Proposed technology zone, BPOL tax exemptions on City Council agenda
The Richmond City Council meets Monday starting with an informal session at 4 p.m. Mayor Levar Stoney will present his proposed spending plan for the city’s COVID-19 federal stimulus funds. The council also will discuss next steps for finalizing a related funding plan and receive recommendations from the task force for establishing a civilian review board.
The consent agenda for the 6 p.m. regular meeting includes approval of a plan to redevelop Creighton Court as a residential community of up to 700 dwelling units, and a special-use permit for a 126-unit apartment building planned at 1508 Belleville St. in Scott’s Addition.
Larson Development seeks to rezone 3.4 acres at 1003 Commerce Road from industrial to TOD-1 Transit-Oriented Nodal District to construct a mixed-use development.
Also on the consent agenda is former Councilmember John Conrad’s plan to build two three-story mixed-use buildings at 1505 and 1518 W. Main St. Each building would replace existing parking lots and house up to six one-bedroom apartments and about 1,200 square feet of commercial space. Conrad also plans to renovate the Stonewall Jackson Professional Center building adjacent to 1518 to include five residential condos.
Business on the regular agenda includes a long-deferred technology zone program proposed for the city. First introduced two years ago by Councilmember Andreas Addison, the program is aimed at fostering development and location of tech businesses in the city by exempting qualified businesses from paying the city’s Business, Professional and Occupational License tax for up to five years. The zone would cover the whole city and mirror a similar program adopted in Norfolk.
Addison also is proposing to cut off BPOL tax receipts collected in fiscal year 2022 at about $32.71 million and put excess receipts into a special reserve, or otherwise reduce the BPOL tax. The proposal is aimed at bringing the city’s BPOL tax rate in line with other localities in the region. Councilmember Ann-Frances Lambert is co-sponsoring both of Addison’s proposals.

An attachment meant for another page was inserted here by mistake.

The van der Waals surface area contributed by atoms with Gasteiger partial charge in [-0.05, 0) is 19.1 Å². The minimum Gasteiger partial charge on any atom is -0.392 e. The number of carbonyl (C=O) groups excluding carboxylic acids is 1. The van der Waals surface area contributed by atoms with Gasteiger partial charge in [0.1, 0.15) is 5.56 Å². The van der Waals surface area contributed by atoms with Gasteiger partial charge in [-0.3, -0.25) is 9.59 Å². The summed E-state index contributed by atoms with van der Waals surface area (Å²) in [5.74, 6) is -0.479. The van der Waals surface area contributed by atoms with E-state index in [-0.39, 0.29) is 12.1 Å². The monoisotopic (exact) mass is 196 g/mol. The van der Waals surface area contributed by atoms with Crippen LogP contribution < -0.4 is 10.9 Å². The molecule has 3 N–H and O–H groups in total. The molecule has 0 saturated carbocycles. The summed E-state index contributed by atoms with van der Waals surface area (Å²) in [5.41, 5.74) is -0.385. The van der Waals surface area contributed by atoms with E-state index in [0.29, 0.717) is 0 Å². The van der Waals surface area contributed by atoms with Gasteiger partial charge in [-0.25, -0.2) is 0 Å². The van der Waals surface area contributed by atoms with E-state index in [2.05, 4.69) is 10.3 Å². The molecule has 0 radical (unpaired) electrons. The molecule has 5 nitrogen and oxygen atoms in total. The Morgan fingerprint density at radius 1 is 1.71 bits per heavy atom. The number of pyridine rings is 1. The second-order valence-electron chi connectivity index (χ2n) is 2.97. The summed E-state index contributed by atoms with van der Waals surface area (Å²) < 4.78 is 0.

Full agendas for the meetings can be found here.
Church Hill mixed-use rehab hits snag; bus transfer station advances
At its meeting last week, the Richmond Planning Commission recommended against a special-use permit for a planned mixed-use conversion of a duplex at 3101-3105 E. Marshall St. in Church Hill. Commissioners voted 4-3 against the request, with some members not participating in the vote.
The request had the support of planning staff but received about two dozen letters of opposition from citizens. Commissioners who voted against the project cited concerns about density, parking challenges and loss of green space.
The request now goes to the City Council, which was scheduled to consider the case at its meeting this week but is slated to defer it to its Oct. 11 meeting.
The commission voted 6-2 in support of a temporary GRTC transfer station planned in the city-owned parking lot between Eighth and Ninth streets and between Leigh and Clay streets. The station would replace the current setup on Ninth Street, and the property would be leased on a five-year term with an option for the city to terminate the lease if the property is sold for private development.
Glenwood Golf Course, Highwoods Innsbrook projects on Henrico agenda
Henrico supervisors meet in regular session Tuesday at 7 p.m. Business on the agenda includes a vote on Highwoods Properties’ proposed mixed-use development on about 34 acres at Innsbrook’s northern entrance at Nuckols Road and Interstate 295.